Back to matters subterranean. The map also shows, extremely faintly, the layout of the arches, but unfortunately not for the area under the Wellington Station. Enough is there to discern that there is a greater divergence in alignment mid-station than I had realised. Arches over the river and to it's west run twenty degrees west of map north, arches east of the river run ten degrees east of map north, a difference of thirty degrees. This is quite enough to account for the "missing arches" of previous postings, but as the map does not show them in full, we still don't know where they went or where they've gone!

As a follow up to that I have to confess that I erred in saying previously that most of the Leodis photos of "Swinegate Goit" posted by Cardiarms on 18 March were east of Neville Street. As the Leodis site entitled them "Swinegate Goit" I assumed without checking that that is what they were. In fact they are all of the River Aire works to stank off the Goit,which is only depicted "in absentio" behind an arch walled off some fifteen feet high! Perhaps it might be less misleading if Leodis retitled the set.

Posted: Fri 09 Apr, 2010 10:12 pm
by jim
Time to talk about the next hidden area. Walk up the Art Deco concourse from City Square, to the point where it has been cut short to accommodate the inserted mezzanine floor containing the present booking area. If you look up you will see the roof is just boarded off, it originally continued for two and a half further bays,as did the floor level. Look right and there are double "staff only" doors. Some twelve to fifteen feet along on the left is a concertina gate. This is the site of what was once the "Left Luggage Lift".

The wall into which it is inserted was part of the facilities of the pre-1967 Platform 5 of Leeds City South Station. Together with Platform 6 it handled the London via Sheffield and Glasgow and Edinburgh via Carlisle expresses, amongst other important services.

The gate and lift I mention are new, but the lift shaft is not. The present gate faces north, but the original gate faced west and was thus within the building behind a door. It was used as far back as I can remember to access the cellars under this side of the station for storage of left luggage and lost property. In later years it became a store for all the general cleaning and service equipment, and for publicity and display material.

The lift itself was of Reliance manufacture, and was old and temperamental. It would start with a loud humming sound followed by an almighty bang as the antique electro-magnetic brake released, and then jerked and juddered it's way to the nether regions beneath.

The exit gate in the cellar faced south (concentrate or you'll get lost!) and the room reached extended about twenty feet ahead and maybe fifty feet east. Near the east end of the southern wall a doorway led to three or four passages and small rooms, and, I think, to a stairway that probably led to the surface at some time, though access was denied by either a locked door or a bricked-off exit-- my memory is not clear on that point.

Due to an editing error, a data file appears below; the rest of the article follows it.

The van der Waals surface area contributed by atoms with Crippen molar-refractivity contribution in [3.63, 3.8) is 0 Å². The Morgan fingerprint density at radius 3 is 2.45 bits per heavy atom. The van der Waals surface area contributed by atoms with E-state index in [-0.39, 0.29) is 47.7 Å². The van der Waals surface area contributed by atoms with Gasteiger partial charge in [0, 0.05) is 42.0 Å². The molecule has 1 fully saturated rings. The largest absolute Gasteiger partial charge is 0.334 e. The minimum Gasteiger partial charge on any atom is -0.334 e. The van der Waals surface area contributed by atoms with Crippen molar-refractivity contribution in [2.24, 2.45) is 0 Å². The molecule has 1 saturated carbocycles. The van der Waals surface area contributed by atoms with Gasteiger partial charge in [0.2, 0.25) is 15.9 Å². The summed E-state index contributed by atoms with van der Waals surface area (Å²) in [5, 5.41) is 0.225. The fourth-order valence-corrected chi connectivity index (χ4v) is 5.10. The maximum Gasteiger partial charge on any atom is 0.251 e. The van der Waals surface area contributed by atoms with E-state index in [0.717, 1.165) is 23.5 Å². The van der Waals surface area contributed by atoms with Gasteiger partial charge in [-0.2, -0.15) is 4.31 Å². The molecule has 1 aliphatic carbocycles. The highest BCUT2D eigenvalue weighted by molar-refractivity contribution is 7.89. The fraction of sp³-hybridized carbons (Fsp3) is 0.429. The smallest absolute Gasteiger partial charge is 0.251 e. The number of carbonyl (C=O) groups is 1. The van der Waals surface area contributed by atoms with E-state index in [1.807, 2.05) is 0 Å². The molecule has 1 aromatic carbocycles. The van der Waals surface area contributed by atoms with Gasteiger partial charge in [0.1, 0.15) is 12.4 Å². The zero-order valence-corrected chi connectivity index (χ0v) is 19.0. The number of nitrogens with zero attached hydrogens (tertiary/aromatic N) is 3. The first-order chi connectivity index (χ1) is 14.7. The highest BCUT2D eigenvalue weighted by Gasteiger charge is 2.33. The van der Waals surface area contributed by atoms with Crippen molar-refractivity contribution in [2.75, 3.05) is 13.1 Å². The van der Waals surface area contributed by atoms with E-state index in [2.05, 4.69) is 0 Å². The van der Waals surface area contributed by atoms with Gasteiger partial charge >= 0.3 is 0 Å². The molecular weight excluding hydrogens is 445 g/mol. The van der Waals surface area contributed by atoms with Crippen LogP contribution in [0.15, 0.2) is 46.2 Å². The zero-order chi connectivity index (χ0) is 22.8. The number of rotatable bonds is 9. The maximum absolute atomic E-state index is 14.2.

The large room was full of all kinds of things as I mentioned, but the other readily accessible spaces were usually empty. To the east of the lift on the south wall was a locked door behind which was a collection of electrical from, I think, the Mesozoic or Pre-Cambrian Periods--I can claim no expertise in that field. If the station electrician needed to make repairs the door was opened---to a veritable rabbit-warren of rooms, arches, dust, debris, and general detritus. We explored the lot, but found nothing of particular note except a couple of antique motor-generator sets probably used as AC-DC converters (or vice-versa) which looked like it was many years since they had turned in anger. There was no lighting in this area and torches were essential, as the floor went up and down in an apparently haphazard way. It is entirely possible that the remains of the start of the Swinegate Goit exist amongst this maze of ups and downs, but at the time of exploring I had no knowledge of it's existence,so wasn't looking out for it.

From my distant memory of the site and looking at the various plans and maps of the site I would think that the large room and the bits to the south were contained within the area beneath the lift and across the "lost" two and a half bays of the concourse, and the areas to the north would be under the platform end walkways (now the retail outlets) and the current Art Deco Concourse. I think it unlikely that these areas reached the south end of the concourse, but the whole complex is so disorientating that I can't be certain.

For the conspiracy theorists there was no sign of secret tunnels to the Civic Hall, Town Hall, Infirmary, Kirkstall Abbey, or even the old Gents in City Square.

Next,(and probably last) episode of my subterranean ramblings around Leeds City Station.............The Sewage Pumps!